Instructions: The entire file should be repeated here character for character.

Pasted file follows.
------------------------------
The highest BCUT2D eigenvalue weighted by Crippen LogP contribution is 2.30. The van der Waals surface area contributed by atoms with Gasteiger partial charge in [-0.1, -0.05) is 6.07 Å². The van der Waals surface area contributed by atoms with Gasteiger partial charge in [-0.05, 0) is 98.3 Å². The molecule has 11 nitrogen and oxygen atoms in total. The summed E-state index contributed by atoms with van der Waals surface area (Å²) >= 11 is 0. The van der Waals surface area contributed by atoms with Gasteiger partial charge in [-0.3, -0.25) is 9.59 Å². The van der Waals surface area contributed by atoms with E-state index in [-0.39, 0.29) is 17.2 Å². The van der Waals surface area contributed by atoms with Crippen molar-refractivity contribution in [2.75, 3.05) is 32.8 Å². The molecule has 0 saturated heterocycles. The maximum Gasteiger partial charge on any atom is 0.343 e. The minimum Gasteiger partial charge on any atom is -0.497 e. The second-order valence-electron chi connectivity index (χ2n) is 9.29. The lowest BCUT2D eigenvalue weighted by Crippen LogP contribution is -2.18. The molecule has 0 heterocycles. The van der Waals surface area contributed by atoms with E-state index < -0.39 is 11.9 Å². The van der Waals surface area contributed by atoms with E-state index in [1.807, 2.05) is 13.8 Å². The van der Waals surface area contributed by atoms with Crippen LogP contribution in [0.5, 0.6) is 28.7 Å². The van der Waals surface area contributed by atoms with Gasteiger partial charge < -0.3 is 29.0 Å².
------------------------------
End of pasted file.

The highest BCUT2D eigenvalue weighted by Crippen LogP contribution is 2.30. The van der Waals surface area contributed by atoms with Gasteiger partial charge in [-0.1, -0.05) is 6.07 Å². The van der Waals surface area contributed by atoms with Gasteiger partial charge in [-0.05, 0) is 98.3 Å². The molecule has 11 nitrogen and oxygen atoms in total. The summed E-state index contributed by atoms with van der Waals surface area (Å²) >= 11 is 0. The van der Waals surface area contributed by atoms with Gasteiger partial charge in [-0.3, -0.25) is 9.59 Å². The van der Waals surface area contributed by atoms with E-state index in [-0.39, 0.29) is 17.2 Å². The van der Waals surface area contributed by atoms with Crippen molar-refractivity contribution in [2.75, 3.05) is 32.8 Å². The molecule has 0 saturated heterocycles. The maximum Gasteiger partial charge on any atom is 0.343 e. The minimum Gasteiger partial charge on any atom is -0.497 e. The second-order valence-electron chi connectivity index (χ2n) is 9.29. The lowest BCUT2D eigenvalue weighted by Crippen LogP contribution is -2.18. The molecule has 0 heterocycles. The van der Waals surface area contributed by atoms with E-state index < -0.39 is 11.9 Å². The van der Waals surface area contributed by atoms with E-state index in [1.807, 2.05) is 13.8 Å². The van der Waals surface area contributed by atoms with Crippen LogP contribution in [0.5, 0.6) is 28.7 Å². The van der Waals surface area contributed by atoms with Gasteiger partial charge < -0.3 is 29.0 Å².